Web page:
Article - Issue 29, December 2006
The Academy’s new grants programme, Ingenious; National Science and Engineering Week 2007; engineering hope for back pain sufferers; the Lloyd’s Register European Engineering Experience
Engaging Citizens; Engaging Engineers
The Royal Academy of Engineering has launched a new grants programme, entitled Ingenious – engaging citizens; engaging engineers. The aim is to give engineers the opportunity to learn more about engaging with the public and to raise debate on engineering and its impact on society.
In previous years,‘public understanding’ ruled supreme, with a top-down emphasis on the promotion of science and engineering to (what was assumed to be) a passive and accepting public. However, exposure to a particular topic or issue does not necessarily lead to acceptance and trust. Consequently ‘public understanding’ has since evolved to the more democratic ‘public engagement’ model, where open and early debate is encouraged and citizens’ voices are valued and listened to. For example, the Academy and the Royal Society jointly managed a programme of public engagement on nanotechnologies two years ago which helped to defuse some of the more sensational speculation and has informed public debate.
Over the years, there has been much discussion on the importance of engaging society with key issues in science and engineering. It is equally important that the people at the cutting edge of technology, namely the engineers themselves, engage with the public. However, taking the public stage without support or experience can be a daunting endeavour.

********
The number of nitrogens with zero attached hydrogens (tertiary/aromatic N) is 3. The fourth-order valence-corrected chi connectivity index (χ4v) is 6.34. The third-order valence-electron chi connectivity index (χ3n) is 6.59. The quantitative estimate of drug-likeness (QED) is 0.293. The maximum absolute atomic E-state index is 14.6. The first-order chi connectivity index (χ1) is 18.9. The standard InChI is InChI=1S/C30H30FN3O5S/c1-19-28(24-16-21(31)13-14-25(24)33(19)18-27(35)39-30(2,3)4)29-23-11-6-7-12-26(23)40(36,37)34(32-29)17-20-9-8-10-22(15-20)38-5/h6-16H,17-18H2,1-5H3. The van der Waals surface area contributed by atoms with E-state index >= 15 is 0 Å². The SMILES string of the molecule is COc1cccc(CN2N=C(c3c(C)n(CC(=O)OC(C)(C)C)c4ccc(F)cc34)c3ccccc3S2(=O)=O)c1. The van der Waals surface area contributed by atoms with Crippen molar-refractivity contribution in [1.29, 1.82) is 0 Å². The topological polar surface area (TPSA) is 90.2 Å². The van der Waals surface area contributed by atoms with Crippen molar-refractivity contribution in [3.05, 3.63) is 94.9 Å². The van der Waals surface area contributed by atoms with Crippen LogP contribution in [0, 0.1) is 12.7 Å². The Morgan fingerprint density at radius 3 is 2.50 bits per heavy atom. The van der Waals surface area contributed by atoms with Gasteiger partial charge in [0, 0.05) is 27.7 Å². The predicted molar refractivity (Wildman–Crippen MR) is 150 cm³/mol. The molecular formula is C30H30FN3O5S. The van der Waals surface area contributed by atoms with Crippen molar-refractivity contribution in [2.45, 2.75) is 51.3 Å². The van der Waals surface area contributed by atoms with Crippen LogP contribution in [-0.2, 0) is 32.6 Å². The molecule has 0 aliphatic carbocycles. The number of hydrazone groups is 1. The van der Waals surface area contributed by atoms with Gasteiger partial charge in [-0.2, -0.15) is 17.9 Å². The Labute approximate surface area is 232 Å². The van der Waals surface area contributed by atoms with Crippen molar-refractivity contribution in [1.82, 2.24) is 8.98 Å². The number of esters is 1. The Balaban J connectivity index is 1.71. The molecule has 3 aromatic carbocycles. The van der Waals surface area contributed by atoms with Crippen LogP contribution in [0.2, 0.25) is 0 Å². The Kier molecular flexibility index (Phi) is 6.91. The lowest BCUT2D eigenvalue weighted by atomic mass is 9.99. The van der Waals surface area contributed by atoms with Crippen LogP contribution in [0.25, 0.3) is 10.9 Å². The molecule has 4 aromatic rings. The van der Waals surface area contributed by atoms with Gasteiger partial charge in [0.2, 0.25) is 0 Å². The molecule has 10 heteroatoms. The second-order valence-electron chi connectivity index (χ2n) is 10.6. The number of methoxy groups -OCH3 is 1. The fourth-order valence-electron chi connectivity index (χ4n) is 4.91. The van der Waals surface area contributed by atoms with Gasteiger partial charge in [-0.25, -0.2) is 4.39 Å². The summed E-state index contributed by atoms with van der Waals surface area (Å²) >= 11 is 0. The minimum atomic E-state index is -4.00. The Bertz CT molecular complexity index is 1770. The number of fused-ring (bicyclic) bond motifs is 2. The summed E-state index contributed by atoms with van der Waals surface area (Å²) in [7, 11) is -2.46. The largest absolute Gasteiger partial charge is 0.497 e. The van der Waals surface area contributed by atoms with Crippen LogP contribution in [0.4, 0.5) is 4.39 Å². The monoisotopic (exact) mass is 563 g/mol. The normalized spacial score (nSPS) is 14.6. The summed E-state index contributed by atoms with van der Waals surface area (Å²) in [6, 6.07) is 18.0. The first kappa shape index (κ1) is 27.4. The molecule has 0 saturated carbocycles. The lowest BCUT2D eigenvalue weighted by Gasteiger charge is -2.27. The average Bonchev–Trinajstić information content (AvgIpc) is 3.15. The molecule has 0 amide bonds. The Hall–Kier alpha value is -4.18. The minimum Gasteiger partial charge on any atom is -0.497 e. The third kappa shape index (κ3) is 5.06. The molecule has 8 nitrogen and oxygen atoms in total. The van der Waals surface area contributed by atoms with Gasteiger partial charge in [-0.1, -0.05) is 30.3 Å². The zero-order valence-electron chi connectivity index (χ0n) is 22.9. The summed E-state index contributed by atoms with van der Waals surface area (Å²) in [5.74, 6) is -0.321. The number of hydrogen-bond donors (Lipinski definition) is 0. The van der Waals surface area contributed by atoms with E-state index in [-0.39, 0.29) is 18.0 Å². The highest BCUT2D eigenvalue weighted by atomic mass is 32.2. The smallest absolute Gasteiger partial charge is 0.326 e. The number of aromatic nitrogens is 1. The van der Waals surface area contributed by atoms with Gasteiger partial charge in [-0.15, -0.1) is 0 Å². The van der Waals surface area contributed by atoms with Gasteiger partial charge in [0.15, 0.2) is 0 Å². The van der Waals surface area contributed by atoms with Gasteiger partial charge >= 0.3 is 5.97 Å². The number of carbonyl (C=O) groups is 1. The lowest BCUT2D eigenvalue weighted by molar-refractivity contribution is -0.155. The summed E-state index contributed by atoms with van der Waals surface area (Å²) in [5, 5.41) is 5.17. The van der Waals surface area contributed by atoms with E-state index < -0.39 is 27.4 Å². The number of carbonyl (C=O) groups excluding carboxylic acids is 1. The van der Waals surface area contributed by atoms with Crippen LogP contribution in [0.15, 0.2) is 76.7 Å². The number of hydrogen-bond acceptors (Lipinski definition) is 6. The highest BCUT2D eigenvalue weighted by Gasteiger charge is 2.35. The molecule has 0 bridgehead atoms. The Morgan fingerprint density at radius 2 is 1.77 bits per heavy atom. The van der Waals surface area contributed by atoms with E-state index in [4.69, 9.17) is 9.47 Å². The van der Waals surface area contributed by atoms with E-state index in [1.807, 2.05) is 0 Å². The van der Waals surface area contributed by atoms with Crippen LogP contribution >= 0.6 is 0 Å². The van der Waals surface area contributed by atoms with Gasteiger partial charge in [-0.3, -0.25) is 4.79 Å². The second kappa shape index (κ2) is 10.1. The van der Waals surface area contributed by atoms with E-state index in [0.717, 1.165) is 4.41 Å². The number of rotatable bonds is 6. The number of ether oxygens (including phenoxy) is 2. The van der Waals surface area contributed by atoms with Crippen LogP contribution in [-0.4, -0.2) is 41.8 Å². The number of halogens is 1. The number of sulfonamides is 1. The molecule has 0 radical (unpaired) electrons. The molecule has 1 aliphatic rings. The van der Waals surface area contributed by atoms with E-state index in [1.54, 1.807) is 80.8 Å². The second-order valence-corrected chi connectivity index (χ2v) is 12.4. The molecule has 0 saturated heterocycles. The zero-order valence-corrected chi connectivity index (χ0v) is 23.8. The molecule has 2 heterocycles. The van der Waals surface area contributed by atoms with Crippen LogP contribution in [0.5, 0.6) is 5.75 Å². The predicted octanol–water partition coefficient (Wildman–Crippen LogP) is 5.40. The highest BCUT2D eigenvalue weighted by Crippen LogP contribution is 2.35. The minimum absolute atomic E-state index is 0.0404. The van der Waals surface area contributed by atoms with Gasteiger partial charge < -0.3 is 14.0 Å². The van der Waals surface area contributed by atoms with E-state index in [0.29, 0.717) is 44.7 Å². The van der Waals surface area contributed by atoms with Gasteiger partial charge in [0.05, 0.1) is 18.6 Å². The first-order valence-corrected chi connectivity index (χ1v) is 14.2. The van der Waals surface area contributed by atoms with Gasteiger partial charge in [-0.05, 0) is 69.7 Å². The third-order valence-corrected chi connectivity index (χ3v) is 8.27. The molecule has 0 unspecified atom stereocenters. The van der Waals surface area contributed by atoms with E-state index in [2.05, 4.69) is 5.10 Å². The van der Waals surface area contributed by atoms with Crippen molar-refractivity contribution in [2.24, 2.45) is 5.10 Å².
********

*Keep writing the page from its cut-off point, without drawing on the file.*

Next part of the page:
The purpose of Ingenious is to fund projects that provide engineers with experiences in a wide variety of public engagement activities. This could be speaking at a debate event, taking part in a documentary, assisting in the development of a science centre exhibition, completing a communication skills workshop or media training course. Fortunately, there are many potential partners for engineers to work with that are dedicated to public engagement, such as science centres, museums, thinktanks and other science/engineering communications organisations.
A society engaged with engineering, understanding its nature, value and impact, able to debate and be listened to on issues of concern, is a society that will be open to technological innovation and change. This is certainly a long-term vision and Ingenious is only the beginning. Ingenious is supported by the Office of Science and Innovation, Department of Trade and Industry.
For further information visit www.raeng.org.uk/engagement
National Science And Engineering Week 2007
The next National Science and Engineering Week (formerly National Science Week) will take place on 9 –18 March 2007. Now in its 14th year, engineering has been brought back into the title to demonstrate the closeness between the two subjects and ensure engineering is given suitable prominence. Hundreds of thousands of people across the UK take part in National Science and Engineering Week activities every year. The event aims to celebrate science and its importance in our lives, providing an opportunity for people of all ages across the UK to take part in science, engineering and technology activities.